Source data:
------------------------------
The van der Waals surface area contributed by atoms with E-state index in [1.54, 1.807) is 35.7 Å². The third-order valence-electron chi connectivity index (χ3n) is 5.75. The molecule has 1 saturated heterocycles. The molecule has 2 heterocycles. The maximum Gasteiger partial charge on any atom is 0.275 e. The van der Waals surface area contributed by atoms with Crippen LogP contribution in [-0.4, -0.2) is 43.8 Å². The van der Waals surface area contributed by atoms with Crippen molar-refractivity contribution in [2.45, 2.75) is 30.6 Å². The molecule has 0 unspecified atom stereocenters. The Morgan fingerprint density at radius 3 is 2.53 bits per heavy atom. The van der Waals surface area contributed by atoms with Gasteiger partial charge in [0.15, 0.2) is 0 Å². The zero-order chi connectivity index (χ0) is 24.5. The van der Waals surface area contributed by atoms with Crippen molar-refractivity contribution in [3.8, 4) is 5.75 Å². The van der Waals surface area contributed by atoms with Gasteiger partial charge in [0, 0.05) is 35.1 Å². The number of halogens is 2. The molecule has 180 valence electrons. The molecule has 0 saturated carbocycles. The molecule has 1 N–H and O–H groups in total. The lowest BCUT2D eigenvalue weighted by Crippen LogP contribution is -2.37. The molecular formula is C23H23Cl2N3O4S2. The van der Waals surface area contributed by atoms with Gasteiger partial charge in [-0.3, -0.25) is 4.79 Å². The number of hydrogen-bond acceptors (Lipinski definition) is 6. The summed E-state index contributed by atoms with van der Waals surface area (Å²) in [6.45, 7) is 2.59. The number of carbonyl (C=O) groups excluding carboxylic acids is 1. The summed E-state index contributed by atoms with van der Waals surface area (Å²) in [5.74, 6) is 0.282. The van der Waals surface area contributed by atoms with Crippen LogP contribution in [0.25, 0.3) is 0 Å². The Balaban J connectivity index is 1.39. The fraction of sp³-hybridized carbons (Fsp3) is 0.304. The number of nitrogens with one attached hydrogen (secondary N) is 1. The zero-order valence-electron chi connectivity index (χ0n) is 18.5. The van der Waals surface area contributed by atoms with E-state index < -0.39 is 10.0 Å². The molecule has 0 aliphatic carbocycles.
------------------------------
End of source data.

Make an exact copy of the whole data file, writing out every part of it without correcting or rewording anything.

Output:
The van der Waals surface area contributed by atoms with E-state index in [1.54, 1.807) is 35.7 Å². The third-order valence-electron chi connectivity index (χ3n) is 5.75. The molecule has 1 saturated heterocycles. The molecule has 2 heterocycles. The maximum Gasteiger partial charge on any atom is 0.275 e. The van der Waals surface area contributed by atoms with Crippen LogP contribution in [-0.4, -0.2) is 43.8 Å². The van der Waals surface area contributed by atoms with Crippen molar-refractivity contribution in [2.45, 2.75) is 30.6 Å². The molecule has 0 unspecified atom stereocenters. The Morgan fingerprint density at radius 3 is 2.53 bits per heavy atom. The van der Waals surface area contributed by atoms with Gasteiger partial charge in [0.15, 0.2) is 0 Å². The zero-order chi connectivity index (χ0) is 24.5. The van der Waals surface area contributed by atoms with Crippen molar-refractivity contribution in [3.8, 4) is 5.75 Å². The van der Waals surface area contributed by atoms with Gasteiger partial charge in [0, 0.05) is 35.1 Å². The number of halogens is 2. The molecule has 180 valence electrons. The molecule has 0 saturated carbocycles. The molecule has 1 N–H and O–H groups in total. The lowest BCUT2D eigenvalue weighted by Crippen LogP contribution is -2.37. The molecular formula is C23H23Cl2N3O4S2. The van der Waals surface area contributed by atoms with Gasteiger partial charge in [-0.3, -0.25) is 4.79 Å². The number of hydrogen-bond acceptors (Lipinski definition) is 6. The summed E-state index contributed by atoms with van der Waals surface area (Å²) in [6.45, 7) is 2.59. The number of carbonyl (C=O) groups excluding carboxylic acids is 1. The summed E-state index contributed by atoms with van der Waals surface area (Å²) in [5.74, 6) is 0.282. The van der Waals surface area contributed by atoms with Crippen LogP contribution in [0.25, 0.3) is 0 Å². The Balaban J connectivity index is 1.39. The fraction of sp³-hybridized carbons (Fsp3) is 0.304. The number of nitrogens with one attached hydrogen (secondary N) is 1. The zero-order valence-electron chi connectivity index (χ0n) is 18.5. The van der Waals surface area contributed by atoms with E-state index < -0.39 is 10.0 Å². The molecule has 0 aliphatic carbocycles.